The essential facts are not in dispute. Appellant is imprisoned in Green Haven Prison, Stormville, N.Y., under a sentence of from 20 years to life imposed on May 6, 1947, by the New York County Court of General Sessions pursuant to his plea of guilty to the charge of murder in the second degree. After having been paroled from Attica Prison on August 14, 1963, he was declared delinquent by the Parole Board on December 31, 1964, and was returned to prison. In May 1965 he appeared without counsel before members of the Parole Board and admitted consorting with individuals having criminal records and giving misleading information to his parole officer.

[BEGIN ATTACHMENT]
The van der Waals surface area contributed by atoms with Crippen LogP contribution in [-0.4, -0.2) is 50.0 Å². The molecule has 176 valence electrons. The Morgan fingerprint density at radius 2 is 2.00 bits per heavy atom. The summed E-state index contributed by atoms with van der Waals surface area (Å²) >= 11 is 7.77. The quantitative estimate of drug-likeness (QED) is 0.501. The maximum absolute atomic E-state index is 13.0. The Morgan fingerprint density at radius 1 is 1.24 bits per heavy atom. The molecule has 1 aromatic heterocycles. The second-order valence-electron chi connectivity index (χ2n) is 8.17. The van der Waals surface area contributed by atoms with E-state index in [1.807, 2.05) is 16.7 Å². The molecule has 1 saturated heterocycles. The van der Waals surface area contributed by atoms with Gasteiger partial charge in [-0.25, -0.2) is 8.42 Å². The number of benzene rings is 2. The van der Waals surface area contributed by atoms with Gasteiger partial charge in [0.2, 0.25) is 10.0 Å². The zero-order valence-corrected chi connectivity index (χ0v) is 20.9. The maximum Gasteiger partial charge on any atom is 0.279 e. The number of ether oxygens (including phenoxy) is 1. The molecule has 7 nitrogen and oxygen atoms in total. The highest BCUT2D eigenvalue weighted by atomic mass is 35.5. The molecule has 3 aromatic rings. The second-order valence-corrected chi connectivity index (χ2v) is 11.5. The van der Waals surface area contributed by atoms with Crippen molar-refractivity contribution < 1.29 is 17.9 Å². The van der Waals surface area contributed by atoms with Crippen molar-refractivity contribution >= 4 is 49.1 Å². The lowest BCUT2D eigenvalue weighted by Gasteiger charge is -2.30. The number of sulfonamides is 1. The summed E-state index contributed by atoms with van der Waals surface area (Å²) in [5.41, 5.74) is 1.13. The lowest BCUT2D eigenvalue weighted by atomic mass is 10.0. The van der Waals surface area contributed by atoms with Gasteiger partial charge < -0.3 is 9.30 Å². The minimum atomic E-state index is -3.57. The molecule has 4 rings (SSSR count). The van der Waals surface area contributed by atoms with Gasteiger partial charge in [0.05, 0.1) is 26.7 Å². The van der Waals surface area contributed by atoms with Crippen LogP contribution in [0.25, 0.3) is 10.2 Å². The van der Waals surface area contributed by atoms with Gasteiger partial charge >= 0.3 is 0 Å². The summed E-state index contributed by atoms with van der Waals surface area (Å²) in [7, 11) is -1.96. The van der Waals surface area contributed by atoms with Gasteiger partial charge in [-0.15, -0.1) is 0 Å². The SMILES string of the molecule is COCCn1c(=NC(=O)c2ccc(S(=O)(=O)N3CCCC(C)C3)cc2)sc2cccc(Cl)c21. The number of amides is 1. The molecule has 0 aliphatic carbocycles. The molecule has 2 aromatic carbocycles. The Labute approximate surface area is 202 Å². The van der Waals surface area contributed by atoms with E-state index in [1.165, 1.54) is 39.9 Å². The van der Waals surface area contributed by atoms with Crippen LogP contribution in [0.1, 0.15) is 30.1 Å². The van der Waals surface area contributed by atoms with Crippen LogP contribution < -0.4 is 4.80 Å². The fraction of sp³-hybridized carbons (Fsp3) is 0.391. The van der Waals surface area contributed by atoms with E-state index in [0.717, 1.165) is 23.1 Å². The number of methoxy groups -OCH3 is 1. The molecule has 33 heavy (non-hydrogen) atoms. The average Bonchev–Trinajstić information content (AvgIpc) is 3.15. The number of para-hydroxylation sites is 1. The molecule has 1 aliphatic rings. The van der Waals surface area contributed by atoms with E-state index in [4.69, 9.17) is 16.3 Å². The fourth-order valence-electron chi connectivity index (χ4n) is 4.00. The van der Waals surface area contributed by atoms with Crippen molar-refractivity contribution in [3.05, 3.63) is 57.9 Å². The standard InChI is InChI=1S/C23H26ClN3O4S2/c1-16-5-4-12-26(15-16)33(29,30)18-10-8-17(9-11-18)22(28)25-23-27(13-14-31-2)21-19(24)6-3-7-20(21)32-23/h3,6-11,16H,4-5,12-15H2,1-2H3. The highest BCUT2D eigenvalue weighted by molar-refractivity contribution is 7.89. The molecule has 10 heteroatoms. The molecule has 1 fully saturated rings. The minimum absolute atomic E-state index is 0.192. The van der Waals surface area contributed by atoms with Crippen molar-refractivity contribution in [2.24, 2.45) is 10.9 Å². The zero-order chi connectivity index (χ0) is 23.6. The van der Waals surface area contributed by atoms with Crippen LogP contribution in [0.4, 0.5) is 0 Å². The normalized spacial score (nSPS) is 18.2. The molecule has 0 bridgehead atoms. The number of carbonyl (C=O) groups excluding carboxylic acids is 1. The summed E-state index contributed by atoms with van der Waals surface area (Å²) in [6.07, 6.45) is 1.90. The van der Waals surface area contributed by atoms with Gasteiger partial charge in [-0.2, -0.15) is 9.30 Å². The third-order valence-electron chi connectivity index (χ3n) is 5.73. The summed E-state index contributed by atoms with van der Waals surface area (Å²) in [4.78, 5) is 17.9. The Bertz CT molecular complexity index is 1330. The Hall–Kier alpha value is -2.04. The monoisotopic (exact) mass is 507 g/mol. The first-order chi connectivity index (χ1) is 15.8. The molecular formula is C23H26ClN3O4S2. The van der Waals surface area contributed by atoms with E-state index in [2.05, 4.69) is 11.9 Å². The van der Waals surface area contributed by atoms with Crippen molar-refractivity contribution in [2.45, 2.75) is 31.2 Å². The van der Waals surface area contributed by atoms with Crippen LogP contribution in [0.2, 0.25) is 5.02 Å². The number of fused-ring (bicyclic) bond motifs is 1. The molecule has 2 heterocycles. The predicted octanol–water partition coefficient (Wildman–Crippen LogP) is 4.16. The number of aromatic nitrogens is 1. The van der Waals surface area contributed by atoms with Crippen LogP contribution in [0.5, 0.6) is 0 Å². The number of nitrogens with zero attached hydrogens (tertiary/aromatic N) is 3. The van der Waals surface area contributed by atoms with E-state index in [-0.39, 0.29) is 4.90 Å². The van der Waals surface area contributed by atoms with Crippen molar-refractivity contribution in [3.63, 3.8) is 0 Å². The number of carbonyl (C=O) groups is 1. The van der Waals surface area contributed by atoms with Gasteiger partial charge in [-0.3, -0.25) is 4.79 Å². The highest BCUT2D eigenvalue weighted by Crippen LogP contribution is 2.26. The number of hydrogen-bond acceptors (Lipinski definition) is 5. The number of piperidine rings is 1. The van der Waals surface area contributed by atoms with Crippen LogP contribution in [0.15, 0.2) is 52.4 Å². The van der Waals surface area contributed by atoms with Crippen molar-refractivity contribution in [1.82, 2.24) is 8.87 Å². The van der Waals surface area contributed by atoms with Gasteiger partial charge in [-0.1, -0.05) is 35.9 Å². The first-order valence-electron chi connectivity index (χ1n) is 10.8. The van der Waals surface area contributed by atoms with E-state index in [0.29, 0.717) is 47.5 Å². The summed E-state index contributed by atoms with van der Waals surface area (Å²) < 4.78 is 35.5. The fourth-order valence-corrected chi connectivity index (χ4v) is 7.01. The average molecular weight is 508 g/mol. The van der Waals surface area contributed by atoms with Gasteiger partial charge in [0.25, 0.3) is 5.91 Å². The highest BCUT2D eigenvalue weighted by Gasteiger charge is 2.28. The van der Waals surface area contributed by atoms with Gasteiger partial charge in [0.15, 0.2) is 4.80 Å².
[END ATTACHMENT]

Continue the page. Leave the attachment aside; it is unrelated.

Following revocation of his parole in May, 1965, appellant appeared on March 16, 1967, at a brief session before three members of the Board of Parole for reconsideration of parole release, which was denied, the Board deciding that his case would be reconsidered in 18 months. In July, 1968, appellant commenced an Article 78 proceeding in the Supreme Court, New York County, claiming that his federal and state constitutional rights had been violated by the absence of legal counsel at his May, 1965, revocation hearing, and that the March, 1967, hearing constituted cruel and unusual punishment in violation of his Eighth Amendment rights. The complaint demanded a new hearing. An initial decision in appellant's favor by the state Supreme Court on August 27, 1968, was, on June 17, 1969, reversed by the Appellate Division, First Department, which denied his application, holding that he had 'no general constitutional right to representation by counsel at the parole revocation hearing before the Board of Parole.' In the meantime, in September, 1968, appellant again appeared before the Board without counsel and was again denied parole with the proviso that his case be considered in another 18 months.